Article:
Rickenbacker, Eddie

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Rickenbacker, (Edward Vernon) Eddie

(1890–1973) aviator; born in Columbus, Ohio. A skilled race-car driver, he became General Pershing's chauffeur during World War I but applied for aviation service. He shot down 26 enemy aircraft in seven months, receiving the Congressional Medal of Honor and the nickname, "Ace of Aces." In 1921 he founded the Rickenbacker Motor Company; it failed in 1927 and he went to work for General Motors (GM). The company employed him to rescue one of their divisions, Eastern Airlines. During his initial management year (1934), the airline turned the first profit in the history of aviation. GM divested the company in 1938; Rickenbacker bought the controlling interest and became president, general manager, and director. In 1942, while on an inspection of military bases in the Pacific, his plane crashed; he spent 22 days adrift on a raft before being rescued. After retiring in 1963, he continued to be a public figure as an advocate of conservative causes.
References in periodicals archive ?
Following a life full of accomplishments, Eddie Rickenbacker embarked on one final mission in 1973 to Switzerland to investigate medical treatment for his wife, Adelaide.
Hans Christian Adamson, Eddie Rickenbacker, New York, New York: Macmillan, 1946, 164.
Although Georges Guynemer, Roland Garros, and Rene Fonck are regaled alongside Manfred von Richthofen, Eddie Rickenbacker, Oswald Bolcke, Albert Ball, and Billy Bishop, those who flew less glamorous but equally dangerous missions in those heady days of aviation's infancy have earned their place in the Great War pantheon of heroes.
Army Air business, as early as that was, and as a mentor to a couple of other guys one of which you'll remember is a fellow named Eddie Rickenbacker who was a first lieutenant in the 94th Squadron, flies on the wing of Major Lufbery several times, and learns the ropes.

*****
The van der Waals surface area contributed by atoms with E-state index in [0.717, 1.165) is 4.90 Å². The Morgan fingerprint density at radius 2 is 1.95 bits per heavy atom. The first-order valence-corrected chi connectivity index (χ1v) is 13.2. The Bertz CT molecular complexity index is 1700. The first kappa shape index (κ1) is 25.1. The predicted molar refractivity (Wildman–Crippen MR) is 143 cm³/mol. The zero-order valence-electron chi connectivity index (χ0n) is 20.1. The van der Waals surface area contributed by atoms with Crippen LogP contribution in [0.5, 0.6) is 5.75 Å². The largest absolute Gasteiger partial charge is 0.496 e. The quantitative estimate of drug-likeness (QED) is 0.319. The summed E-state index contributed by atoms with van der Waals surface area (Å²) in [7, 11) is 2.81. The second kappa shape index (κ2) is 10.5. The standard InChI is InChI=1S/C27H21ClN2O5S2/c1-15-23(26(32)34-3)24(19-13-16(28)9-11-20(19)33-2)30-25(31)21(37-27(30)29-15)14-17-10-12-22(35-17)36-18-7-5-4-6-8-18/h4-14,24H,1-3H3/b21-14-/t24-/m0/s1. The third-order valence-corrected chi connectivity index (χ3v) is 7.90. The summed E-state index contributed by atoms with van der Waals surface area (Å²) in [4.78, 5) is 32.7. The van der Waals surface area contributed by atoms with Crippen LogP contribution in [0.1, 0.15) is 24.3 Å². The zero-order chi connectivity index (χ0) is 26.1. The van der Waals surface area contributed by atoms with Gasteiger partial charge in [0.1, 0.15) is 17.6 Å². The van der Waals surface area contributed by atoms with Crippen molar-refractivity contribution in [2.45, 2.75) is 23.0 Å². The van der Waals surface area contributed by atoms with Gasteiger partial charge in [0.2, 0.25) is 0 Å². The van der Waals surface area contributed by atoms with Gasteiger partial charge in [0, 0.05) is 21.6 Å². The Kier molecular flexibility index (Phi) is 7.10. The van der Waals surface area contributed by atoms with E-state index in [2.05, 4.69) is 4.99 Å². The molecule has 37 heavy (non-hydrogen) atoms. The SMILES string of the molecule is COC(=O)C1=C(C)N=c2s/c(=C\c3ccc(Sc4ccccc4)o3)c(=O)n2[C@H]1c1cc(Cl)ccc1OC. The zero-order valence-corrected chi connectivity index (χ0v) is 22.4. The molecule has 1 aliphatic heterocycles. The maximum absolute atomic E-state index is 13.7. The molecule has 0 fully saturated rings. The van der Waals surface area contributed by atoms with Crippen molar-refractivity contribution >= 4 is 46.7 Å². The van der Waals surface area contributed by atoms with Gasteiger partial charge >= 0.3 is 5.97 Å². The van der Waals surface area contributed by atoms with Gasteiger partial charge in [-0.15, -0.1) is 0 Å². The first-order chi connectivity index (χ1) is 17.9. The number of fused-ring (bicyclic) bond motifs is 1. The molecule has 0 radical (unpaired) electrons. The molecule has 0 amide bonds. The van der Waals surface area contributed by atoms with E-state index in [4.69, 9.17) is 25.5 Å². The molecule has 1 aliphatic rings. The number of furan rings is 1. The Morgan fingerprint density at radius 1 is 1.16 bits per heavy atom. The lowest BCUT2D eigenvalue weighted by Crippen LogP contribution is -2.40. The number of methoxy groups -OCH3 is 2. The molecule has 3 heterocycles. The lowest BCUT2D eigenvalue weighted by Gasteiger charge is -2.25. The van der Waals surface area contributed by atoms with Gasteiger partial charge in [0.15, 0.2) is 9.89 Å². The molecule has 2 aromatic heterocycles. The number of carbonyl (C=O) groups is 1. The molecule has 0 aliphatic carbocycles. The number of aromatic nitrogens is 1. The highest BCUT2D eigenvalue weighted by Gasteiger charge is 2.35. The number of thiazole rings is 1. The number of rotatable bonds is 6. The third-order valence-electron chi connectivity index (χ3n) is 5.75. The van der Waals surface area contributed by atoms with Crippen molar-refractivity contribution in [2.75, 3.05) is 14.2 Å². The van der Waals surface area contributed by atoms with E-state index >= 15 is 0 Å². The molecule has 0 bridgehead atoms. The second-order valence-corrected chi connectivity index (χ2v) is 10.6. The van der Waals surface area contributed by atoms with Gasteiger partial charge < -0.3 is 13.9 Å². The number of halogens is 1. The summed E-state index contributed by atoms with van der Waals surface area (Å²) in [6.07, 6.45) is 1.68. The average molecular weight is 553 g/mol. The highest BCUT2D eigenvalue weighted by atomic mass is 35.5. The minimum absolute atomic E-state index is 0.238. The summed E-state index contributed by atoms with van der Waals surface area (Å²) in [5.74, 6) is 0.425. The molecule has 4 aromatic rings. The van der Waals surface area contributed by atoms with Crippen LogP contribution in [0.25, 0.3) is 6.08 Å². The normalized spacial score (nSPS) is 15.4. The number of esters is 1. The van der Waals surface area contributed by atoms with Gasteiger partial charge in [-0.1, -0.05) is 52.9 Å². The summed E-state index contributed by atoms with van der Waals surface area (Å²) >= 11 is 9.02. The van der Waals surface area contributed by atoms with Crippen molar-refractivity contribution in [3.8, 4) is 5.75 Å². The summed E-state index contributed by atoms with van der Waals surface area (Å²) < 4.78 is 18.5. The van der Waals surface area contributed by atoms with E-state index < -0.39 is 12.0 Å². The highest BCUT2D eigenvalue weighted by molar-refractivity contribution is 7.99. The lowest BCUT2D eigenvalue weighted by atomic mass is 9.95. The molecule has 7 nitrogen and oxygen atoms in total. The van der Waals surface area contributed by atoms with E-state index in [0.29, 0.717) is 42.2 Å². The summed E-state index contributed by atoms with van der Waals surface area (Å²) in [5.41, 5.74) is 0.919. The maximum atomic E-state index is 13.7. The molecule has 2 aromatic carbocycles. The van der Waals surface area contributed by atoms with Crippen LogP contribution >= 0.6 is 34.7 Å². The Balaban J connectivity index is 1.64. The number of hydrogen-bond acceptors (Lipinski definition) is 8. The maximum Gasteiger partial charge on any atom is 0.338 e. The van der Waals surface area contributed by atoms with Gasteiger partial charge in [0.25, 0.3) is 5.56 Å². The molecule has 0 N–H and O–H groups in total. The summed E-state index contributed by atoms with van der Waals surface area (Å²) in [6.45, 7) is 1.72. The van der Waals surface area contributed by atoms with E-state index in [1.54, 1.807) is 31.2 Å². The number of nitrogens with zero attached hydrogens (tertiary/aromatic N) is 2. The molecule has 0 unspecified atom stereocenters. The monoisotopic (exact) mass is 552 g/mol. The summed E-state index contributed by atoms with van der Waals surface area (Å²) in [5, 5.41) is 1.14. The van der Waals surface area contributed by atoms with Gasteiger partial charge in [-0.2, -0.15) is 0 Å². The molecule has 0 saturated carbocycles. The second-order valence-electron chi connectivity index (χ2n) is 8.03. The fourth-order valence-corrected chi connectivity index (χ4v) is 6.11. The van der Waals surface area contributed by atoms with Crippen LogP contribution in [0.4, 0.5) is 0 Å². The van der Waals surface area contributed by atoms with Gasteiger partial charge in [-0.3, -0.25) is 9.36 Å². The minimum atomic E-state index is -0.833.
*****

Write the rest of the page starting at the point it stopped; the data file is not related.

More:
Any American official would have a far more convincing argument if he or she tried to piece together the achievements of American volunteer airmen in WWI instead of blabbering about Eddie Rickenbacker, a skilled and brave pilot.
Eddie Rickenbacker, Mother Theresa, Joe Foss or Audie Murphy.
Eddie Rickenbacker, who led the American forces with twenty-six confirmed victories.
1); no one could ever term Eddie Rickenbacker "baby-faced" (p.
It tied the 26 German aircraft shot down by Captain Eddie Rickenbacker during World War I.
Powered by twin Liberty engines, the plane took to the sky in 1921 and counted none other than World War I flying ace Eddie Rickenbacker among supporters who felt that the Falcon would revolutionize air travel.
Others such as Germans Verner Voss, Kurt Wolff, Lothar von Richthofen, and Hermann Goering; Frenchmen Rene Fonck, Georges Guynemer, and Charles Nungesser; and Americans Raoul Lufbery and Eddie Rickenbacker enter the story as well.